"'7. That the promise, that Abraham should be the heir of the world, was not to him, or to his seed, through the law, but through the righteousness of faith.(34) That they are not all Israel which are of Israel.(35) That there is no difference, under the gospel dispensation, between Jew and Gentile.(36) That the middle wall of partition that was between them is broken down, no more to be rebuilt.(37) That God will render to every man according to his deeds.(38) That if we are Christ's, then are we Abraham's seed, and heirs according to the promise.(39) And that the only restoration of Israel, yet future, is the restoration of the saints to the earth, created anew, when God shall open the graves of those descendants of Abraham who died in faith, without receiving the promise, with the believing Gentiles who have been grafted in with them into the same olive tree; and shall cause them to come up out of their graves, and bring them, with the living, who are changed, into the land of Israel.(40)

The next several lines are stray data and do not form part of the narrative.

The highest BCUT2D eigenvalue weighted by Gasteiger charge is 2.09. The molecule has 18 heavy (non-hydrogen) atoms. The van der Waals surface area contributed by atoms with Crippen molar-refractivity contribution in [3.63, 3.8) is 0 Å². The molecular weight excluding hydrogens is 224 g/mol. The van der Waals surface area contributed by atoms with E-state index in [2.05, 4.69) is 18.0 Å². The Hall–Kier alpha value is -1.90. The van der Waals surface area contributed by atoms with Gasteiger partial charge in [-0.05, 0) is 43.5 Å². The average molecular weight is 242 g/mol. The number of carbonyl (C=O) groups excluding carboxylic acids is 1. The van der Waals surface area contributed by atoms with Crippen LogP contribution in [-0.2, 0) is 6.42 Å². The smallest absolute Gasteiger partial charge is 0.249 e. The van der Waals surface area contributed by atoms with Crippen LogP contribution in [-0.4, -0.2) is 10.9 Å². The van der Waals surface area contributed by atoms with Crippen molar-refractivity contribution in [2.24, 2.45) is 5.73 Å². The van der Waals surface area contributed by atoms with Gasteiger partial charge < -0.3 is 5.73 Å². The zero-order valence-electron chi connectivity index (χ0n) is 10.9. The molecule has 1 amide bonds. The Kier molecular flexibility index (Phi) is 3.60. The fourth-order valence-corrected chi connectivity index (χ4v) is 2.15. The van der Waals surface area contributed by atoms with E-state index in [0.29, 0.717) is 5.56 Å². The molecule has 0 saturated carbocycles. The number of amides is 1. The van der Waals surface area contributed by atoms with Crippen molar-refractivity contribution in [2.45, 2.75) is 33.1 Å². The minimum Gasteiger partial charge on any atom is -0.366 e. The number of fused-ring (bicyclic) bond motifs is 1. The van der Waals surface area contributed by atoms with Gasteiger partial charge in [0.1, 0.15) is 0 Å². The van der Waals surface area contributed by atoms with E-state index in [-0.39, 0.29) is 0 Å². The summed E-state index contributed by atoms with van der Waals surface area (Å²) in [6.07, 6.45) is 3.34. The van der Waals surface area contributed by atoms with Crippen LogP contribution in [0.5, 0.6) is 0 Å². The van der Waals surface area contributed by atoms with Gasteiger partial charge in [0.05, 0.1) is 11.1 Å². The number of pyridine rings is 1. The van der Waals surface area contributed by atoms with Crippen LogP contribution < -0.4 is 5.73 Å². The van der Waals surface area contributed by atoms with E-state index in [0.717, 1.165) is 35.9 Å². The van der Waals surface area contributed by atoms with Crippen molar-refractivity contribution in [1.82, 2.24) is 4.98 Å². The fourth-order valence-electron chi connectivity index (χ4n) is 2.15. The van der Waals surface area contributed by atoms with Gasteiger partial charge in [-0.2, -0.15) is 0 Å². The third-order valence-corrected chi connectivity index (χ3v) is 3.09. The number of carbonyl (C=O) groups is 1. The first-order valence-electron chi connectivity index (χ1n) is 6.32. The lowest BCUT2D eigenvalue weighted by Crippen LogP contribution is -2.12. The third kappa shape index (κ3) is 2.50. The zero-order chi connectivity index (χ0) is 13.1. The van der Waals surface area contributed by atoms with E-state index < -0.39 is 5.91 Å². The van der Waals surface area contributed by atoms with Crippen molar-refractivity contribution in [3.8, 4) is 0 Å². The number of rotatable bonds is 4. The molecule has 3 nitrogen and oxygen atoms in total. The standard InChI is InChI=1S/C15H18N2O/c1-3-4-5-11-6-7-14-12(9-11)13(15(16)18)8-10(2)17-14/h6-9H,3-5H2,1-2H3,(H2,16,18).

"'8. That there is no promise of this world's conversion.(41) That the horn of papacy will war with the saints, and prevail against them, until the Ancient of Days shall come, and judgment be given to the saints of the Most High, and the time come that the saints possess the kingdom.(42) That the children of the kingdom, and the children of the wicked one, will continue together until the end of the world, when all things that offend shall be gathered out of the kingdom, and the righteous shall shine forth as the sun in the kingdom of their Father.(43) That the man of sin will only be destroyed by the brightness of Christ's coming.(44) And that the nations of those which are saved and redeemed to God by the blood of Christ, out of every kindred, and tongue, and people, and nation, will be made kings and priests unto God, to reign forever on the earth.(45)

"'9. That it is the duty of the ministers of the word to continue in the work of preaching the gospel to every creature, even unto the end,(46) calling upon them to repent, in view of the fact that the kingdom of Heaven is at hand;(47) that their sins may be blotted out when the times of refreshing shall come from the presence of the Lord.(48)